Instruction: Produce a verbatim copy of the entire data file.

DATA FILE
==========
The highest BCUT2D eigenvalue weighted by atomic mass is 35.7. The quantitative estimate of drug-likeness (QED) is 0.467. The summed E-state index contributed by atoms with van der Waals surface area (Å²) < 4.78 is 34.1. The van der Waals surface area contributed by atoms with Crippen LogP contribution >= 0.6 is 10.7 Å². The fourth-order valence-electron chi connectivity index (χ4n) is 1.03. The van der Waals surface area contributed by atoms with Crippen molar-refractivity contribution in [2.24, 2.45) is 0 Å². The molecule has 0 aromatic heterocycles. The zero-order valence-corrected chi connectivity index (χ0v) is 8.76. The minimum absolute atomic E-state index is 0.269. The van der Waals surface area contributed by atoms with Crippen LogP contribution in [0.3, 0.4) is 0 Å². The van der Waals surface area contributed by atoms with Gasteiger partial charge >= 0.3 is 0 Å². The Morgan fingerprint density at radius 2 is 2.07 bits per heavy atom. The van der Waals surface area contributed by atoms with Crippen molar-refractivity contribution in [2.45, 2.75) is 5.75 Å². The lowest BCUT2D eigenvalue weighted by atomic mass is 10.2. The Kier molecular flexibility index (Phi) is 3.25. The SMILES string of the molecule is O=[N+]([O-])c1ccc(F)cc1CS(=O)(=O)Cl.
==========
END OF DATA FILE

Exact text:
The highest BCUT2D eigenvalue weighted by atomic mass is 35.7. The quantitative estimate of drug-likeness (QED) is 0.467. The summed E-state index contributed by atoms with van der Waals surface area (Å²) < 4.78 is 34.1. The van der Waals surface area contributed by atoms with Crippen LogP contribution >= 0.6 is 10.7 Å². The fourth-order valence-electron chi connectivity index (χ4n) is 1.03. The van der Waals surface area contributed by atoms with Crippen molar-refractivity contribution in [2.24, 2.45) is 0 Å². The molecule has 0 aromatic heterocycles. The zero-order valence-corrected chi connectivity index (χ0v) is 8.76. The minimum absolute atomic E-state index is 0.269. The van der Waals surface area contributed by atoms with Crippen LogP contribution in [0.3, 0.4) is 0 Å². The van der Waals surface area contributed by atoms with Gasteiger partial charge >= 0.3 is 0 Å². The Morgan fingerprint density at radius 2 is 2.07 bits per heavy atom. The van der Waals surface area contributed by atoms with Crippen molar-refractivity contribution in [2.45, 2.75) is 5.75 Å². The lowest BCUT2D eigenvalue weighted by atomic mass is 10.2. The Kier molecular flexibility index (Phi) is 3.25. The SMILES string of the molecule is O=[N+]([O-])c1ccc(F)cc1CS(=O)(=O)Cl.